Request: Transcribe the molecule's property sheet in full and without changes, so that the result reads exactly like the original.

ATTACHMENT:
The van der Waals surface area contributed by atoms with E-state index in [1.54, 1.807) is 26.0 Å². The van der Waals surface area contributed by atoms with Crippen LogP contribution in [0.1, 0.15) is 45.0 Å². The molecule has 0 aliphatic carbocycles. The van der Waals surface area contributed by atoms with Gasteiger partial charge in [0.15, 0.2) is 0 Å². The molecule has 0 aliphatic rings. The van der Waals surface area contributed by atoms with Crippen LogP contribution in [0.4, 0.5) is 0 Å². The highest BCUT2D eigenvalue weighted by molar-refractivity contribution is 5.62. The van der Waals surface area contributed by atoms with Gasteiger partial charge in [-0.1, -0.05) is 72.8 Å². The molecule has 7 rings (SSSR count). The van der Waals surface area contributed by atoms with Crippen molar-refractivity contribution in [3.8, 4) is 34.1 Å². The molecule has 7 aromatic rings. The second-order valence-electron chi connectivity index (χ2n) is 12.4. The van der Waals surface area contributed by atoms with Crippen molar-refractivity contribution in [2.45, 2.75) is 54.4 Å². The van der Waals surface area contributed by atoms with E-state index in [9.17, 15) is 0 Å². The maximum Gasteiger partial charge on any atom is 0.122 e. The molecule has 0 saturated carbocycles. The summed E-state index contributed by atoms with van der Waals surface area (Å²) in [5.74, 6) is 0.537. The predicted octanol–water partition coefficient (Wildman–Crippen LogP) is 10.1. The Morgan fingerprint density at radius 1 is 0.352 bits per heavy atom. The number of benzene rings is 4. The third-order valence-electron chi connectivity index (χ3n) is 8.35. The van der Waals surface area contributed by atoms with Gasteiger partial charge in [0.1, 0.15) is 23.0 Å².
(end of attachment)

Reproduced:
The van der Waals surface area contributed by atoms with E-state index in [1.54, 1.807) is 26.0 Å². The van der Waals surface area contributed by atoms with Crippen LogP contribution in [0.1, 0.15) is 45.0 Å². The molecule has 0 aliphatic carbocycles. The van der Waals surface area contributed by atoms with Gasteiger partial charge in [0.15, 0.2) is 0 Å². The molecule has 0 aliphatic rings. The van der Waals surface area contributed by atoms with Crippen LogP contribution in [0.4, 0.5) is 0 Å². The highest BCUT2D eigenvalue weighted by molar-refractivity contribution is 5.62. The van der Waals surface area contributed by atoms with Gasteiger partial charge in [-0.1, -0.05) is 72.8 Å². The molecule has 7 rings (SSSR count). The van der Waals surface area contributed by atoms with Crippen molar-refractivity contribution in [3.8, 4) is 34.1 Å². The molecule has 7 aromatic rings. The second-order valence-electron chi connectivity index (χ2n) is 12.4. The van der Waals surface area contributed by atoms with Crippen molar-refractivity contribution in [2.45, 2.75) is 54.4 Å². The van der Waals surface area contributed by atoms with E-state index in [9.17, 15) is 0 Å². The maximum Gasteiger partial charge on any atom is 0.122 e. The molecule has 0 saturated carbocycles. The summed E-state index contributed by atoms with van der Waals surface area (Å²) in [5.74, 6) is 0.537. The predicted octanol–water partition coefficient (Wildman–Crippen LogP) is 10.1. The Morgan fingerprint density at radius 1 is 0.352 bits per heavy atom. The number of benzene rings is 4. The third-order valence-electron chi connectivity index (χ3n) is 8.35. The van der Waals surface area contributed by atoms with Gasteiger partial charge in [0.1, 0.15) is 23.0 Å².